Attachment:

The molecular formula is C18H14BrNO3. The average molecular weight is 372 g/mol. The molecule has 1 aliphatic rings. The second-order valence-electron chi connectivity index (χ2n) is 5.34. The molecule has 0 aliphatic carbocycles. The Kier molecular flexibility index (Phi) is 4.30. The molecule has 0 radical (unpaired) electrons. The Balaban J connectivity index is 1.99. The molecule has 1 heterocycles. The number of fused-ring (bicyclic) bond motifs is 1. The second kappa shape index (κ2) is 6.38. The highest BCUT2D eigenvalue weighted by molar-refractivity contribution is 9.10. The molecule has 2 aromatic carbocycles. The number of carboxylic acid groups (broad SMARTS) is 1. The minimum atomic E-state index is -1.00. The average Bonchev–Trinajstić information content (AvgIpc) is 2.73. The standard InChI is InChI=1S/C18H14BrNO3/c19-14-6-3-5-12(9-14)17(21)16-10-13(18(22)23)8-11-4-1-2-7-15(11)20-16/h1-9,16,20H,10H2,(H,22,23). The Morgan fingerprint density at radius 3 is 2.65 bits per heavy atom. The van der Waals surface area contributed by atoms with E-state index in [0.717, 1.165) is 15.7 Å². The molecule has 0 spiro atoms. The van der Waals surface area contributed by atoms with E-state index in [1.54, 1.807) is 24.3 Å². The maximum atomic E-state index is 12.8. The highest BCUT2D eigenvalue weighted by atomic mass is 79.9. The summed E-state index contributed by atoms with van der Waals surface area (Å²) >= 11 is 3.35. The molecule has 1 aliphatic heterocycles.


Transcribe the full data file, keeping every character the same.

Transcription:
The molecular formula is C18H14BrNO3. The average molecular weight is 372 g/mol. The molecule has 1 aliphatic rings. The second-order valence-electron chi connectivity index (χ2n) is 5.34. The molecule has 0 aliphatic carbocycles. The Kier molecular flexibility index (Phi) is 4.30. The molecule has 0 radical (unpaired) electrons. The Balaban J connectivity index is 1.99. The molecule has 1 heterocycles. The number of fused-ring (bicyclic) bond motifs is 1. The second kappa shape index (κ2) is 6.38. The highest BCUT2D eigenvalue weighted by molar-refractivity contribution is 9.10. The molecule has 2 aromatic carbocycles. The number of carboxylic acid groups (broad SMARTS) is 1. The minimum atomic E-state index is -1.00. The average Bonchev–Trinajstić information content (AvgIpc) is 2.73. The standard InChI is InChI=1S/C18H14BrNO3/c19-14-6-3-5-12(9-14)17(21)16-10-13(18(22)23)8-11-4-1-2-7-15(11)20-16/h1-9,16,20H,10H2,(H,22,23). The Morgan fingerprint density at radius 3 is 2.65 bits per heavy atom. The van der Waals surface area contributed by atoms with E-state index in [0.717, 1.165) is 15.7 Å². The molecule has 0 spiro atoms. The van der Waals surface area contributed by atoms with E-state index in [1.54, 1.807) is 24.3 Å². The maximum atomic E-state index is 12.8. The highest BCUT2D eigenvalue weighted by atomic mass is 79.9. The summed E-state index contributed by atoms with van der Waals surface area (Å²) >= 11 is 3.35. The molecule has 1 aliphatic heterocycles.